We tend to think that we hear with our ears, but we really hear with our brain – the ears are just a way for sound to get to the brain. The problem with hearing loss, any amount of hearing loss, is that it interferes with sound reaching the brain. In order for babies to develop speech and spoken language, they must be exposed to sound early and often. Babies with normal hearing are able to hear all of the speech sounds clearly and easily, and since the ears are always “on” babies are listening 24 hours a day. When a child has hearing loss, even when the hearing loss is mild or unilateral, some of the speech signal is reduced, distorted, or eliminated.Read More
Hands & Voices recently interviewed Harold Johnson, PhD, from Michigan State University on the subject of Deaf/Hard of Hearing child abuse and neglect. Please consider filling out the survey mentioned at the end of this interview.
Q How serious is the problem of child abuse and neglect for deaf or hard of hearing children?
Very serious! While more research is needed to determine the exact rate at which children who are deaf/hard of hearing experience child neglect and/or abuse, it is known that children with disabilities are MUCH more likely to experience child neglect and/or abuse than their hearing peers, and that when the experience occurs it continues over a longer period of time.Read More
Editorial by Janet DesGeorges and Sara Kennedy, Colorado Families for H&V
It is time to end the unnecessary sedation of infants for diagnostic ABR (Auditory Brainstem Response testing) in the process of the 1-3-6 model in Early Hearing Detection and Intervention (EHDI) systems. The risk of sedation in infants is well known and should be avoided when possible. Infants who are younger than six months are at higher risk for serious adverse events; including hypoxia, allergic reaction, airway obstruction, and even death. For many of us parents, concerns about sedation are dismissed with a “it’s perfectly safe” statement. However, even a brief review of the medical literature indicates that sedation is far from a routine, predictable, standardized procedure.Read More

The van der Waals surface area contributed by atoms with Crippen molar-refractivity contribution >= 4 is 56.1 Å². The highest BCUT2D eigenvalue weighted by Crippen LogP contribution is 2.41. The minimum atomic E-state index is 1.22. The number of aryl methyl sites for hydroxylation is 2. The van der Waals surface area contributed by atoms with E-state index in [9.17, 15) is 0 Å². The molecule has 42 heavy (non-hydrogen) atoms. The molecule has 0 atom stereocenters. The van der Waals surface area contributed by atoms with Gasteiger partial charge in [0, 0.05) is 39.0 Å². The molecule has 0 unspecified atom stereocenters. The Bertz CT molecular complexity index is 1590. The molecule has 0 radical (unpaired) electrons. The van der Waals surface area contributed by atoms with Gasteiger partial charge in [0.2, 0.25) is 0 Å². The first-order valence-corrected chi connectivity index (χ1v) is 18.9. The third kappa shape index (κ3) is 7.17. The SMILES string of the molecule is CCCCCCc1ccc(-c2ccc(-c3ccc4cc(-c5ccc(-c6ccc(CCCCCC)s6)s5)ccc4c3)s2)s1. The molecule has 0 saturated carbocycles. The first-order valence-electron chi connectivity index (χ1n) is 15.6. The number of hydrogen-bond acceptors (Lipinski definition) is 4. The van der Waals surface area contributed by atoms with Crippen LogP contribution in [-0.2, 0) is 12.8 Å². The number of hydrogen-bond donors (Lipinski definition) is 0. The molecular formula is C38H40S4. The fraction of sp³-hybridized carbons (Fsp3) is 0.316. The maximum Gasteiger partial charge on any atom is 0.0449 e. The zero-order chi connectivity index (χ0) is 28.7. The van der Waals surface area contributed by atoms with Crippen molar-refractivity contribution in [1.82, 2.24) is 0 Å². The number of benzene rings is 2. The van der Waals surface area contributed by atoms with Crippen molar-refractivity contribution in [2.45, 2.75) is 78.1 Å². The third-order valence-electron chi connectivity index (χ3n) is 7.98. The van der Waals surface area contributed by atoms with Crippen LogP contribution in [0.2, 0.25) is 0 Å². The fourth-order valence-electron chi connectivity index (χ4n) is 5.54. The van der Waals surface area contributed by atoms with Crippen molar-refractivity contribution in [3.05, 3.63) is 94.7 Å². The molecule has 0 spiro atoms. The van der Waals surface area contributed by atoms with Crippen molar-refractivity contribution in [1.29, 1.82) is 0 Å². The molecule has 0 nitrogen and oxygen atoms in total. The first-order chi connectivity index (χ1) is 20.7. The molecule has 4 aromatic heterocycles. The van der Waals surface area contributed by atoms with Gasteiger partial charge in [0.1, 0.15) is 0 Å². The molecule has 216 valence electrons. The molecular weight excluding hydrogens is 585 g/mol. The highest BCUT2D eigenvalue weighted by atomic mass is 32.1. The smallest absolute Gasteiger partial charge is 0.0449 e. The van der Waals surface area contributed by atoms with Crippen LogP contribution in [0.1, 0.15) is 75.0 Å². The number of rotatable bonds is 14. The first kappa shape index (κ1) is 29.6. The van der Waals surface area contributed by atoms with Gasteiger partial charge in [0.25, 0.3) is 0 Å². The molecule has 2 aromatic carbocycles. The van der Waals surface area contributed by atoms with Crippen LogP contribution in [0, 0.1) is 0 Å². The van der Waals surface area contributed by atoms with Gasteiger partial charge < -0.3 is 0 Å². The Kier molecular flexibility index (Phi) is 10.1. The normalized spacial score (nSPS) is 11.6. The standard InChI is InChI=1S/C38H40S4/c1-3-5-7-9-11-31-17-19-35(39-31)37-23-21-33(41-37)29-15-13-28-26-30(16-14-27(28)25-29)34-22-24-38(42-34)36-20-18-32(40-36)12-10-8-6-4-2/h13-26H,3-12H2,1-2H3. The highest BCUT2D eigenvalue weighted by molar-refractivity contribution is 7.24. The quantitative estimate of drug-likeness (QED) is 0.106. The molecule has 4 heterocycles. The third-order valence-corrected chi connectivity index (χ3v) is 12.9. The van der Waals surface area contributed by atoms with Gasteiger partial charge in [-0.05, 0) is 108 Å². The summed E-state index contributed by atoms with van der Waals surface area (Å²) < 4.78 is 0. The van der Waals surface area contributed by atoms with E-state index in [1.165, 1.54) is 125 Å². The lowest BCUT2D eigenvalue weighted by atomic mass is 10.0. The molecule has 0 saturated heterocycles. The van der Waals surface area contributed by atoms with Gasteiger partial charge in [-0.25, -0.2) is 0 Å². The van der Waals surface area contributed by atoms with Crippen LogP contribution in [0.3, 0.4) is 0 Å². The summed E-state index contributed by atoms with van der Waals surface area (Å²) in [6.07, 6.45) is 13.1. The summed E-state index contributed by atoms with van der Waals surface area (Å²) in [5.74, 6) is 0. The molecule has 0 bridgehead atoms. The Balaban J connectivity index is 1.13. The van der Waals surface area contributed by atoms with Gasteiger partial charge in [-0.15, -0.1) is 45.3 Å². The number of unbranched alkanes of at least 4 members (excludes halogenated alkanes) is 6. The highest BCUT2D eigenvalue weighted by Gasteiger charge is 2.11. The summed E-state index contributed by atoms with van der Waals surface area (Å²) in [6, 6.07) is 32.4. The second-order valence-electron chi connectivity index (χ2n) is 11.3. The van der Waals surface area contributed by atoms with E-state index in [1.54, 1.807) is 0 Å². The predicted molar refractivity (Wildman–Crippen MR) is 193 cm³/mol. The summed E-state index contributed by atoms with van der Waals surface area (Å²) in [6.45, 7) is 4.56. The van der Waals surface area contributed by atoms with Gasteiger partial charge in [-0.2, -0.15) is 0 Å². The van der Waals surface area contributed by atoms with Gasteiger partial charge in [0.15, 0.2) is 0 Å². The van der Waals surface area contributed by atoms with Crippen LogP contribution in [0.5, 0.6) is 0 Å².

In 2001, the Oregon Legislature passed a law mandating that all infants born at birth centers with more than 200 births a year had to have a hearing screening prior to leaving the hospital. Smaller birthing centers had to provide information to families on where they could get a free screening. Prior to this law, the average age of identification of childhood hearing loss was approximately 2 ½ years. Since the law’s inception this has dropped to under 6 months. Clearly this has been a great advancement in treating childhood hearing loss.
When we think about hearing loss, we tend to focus on children with severe to profound hearing loss.Read More